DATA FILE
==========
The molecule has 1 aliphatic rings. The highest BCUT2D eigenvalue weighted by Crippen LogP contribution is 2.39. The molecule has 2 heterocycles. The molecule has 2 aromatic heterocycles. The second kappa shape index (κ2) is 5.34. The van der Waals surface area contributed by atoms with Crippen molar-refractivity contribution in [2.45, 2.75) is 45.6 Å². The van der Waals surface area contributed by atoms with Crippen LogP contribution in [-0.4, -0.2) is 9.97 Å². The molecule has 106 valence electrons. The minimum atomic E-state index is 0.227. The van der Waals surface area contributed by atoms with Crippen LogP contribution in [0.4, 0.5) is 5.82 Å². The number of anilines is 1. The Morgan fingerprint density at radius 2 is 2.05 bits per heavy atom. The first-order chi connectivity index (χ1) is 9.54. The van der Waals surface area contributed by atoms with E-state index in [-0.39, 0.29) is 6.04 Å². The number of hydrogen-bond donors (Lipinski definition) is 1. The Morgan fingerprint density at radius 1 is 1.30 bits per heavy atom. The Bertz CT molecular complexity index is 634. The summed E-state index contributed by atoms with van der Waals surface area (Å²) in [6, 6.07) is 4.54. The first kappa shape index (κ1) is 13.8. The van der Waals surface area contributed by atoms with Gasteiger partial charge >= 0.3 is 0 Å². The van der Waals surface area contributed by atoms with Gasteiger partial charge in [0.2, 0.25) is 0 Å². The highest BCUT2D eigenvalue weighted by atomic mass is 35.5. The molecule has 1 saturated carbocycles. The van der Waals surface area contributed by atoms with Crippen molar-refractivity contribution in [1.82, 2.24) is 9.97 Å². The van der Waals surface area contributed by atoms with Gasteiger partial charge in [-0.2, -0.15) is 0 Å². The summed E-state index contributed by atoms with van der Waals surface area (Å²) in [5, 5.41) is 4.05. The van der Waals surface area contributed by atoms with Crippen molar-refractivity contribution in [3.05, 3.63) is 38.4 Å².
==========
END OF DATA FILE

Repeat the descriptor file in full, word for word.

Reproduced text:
The molecule has 1 aliphatic rings. The highest BCUT2D eigenvalue weighted by Crippen LogP contribution is 2.39. The molecule has 2 heterocycles. The molecule has 2 aromatic heterocycles. The second kappa shape index (κ2) is 5.34. The van der Waals surface area contributed by atoms with Crippen molar-refractivity contribution in [2.45, 2.75) is 45.6 Å². The van der Waals surface area contributed by atoms with Crippen LogP contribution in [-0.4, -0.2) is 9.97 Å². The molecule has 106 valence electrons. The minimum atomic E-state index is 0.227. The van der Waals surface area contributed by atoms with Crippen LogP contribution in [0.4, 0.5) is 5.82 Å². The number of anilines is 1. The Morgan fingerprint density at radius 2 is 2.05 bits per heavy atom. The first-order chi connectivity index (χ1) is 9.54. The van der Waals surface area contributed by atoms with E-state index in [-0.39, 0.29) is 6.04 Å². The number of hydrogen-bond donors (Lipinski definition) is 1. The Morgan fingerprint density at radius 1 is 1.30 bits per heavy atom. The Bertz CT molecular complexity index is 634. The summed E-state index contributed by atoms with van der Waals surface area (Å²) in [6, 6.07) is 4.54. The first kappa shape index (κ1) is 13.8. The van der Waals surface area contributed by atoms with Gasteiger partial charge >= 0.3 is 0 Å². The van der Waals surface area contributed by atoms with Gasteiger partial charge in [0.2, 0.25) is 0 Å². The highest BCUT2D eigenvalue weighted by atomic mass is 35.5. The molecule has 1 saturated carbocycles. The van der Waals surface area contributed by atoms with Crippen molar-refractivity contribution in [1.82, 2.24) is 9.97 Å². The van der Waals surface area contributed by atoms with Gasteiger partial charge in [-0.2, -0.15) is 0 Å². The summed E-state index contributed by atoms with van der Waals surface area (Å²) in [5, 5.41) is 4.05. The van der Waals surface area contributed by atoms with Crippen molar-refractivity contribution in [3.05, 3.63) is 38.4 Å².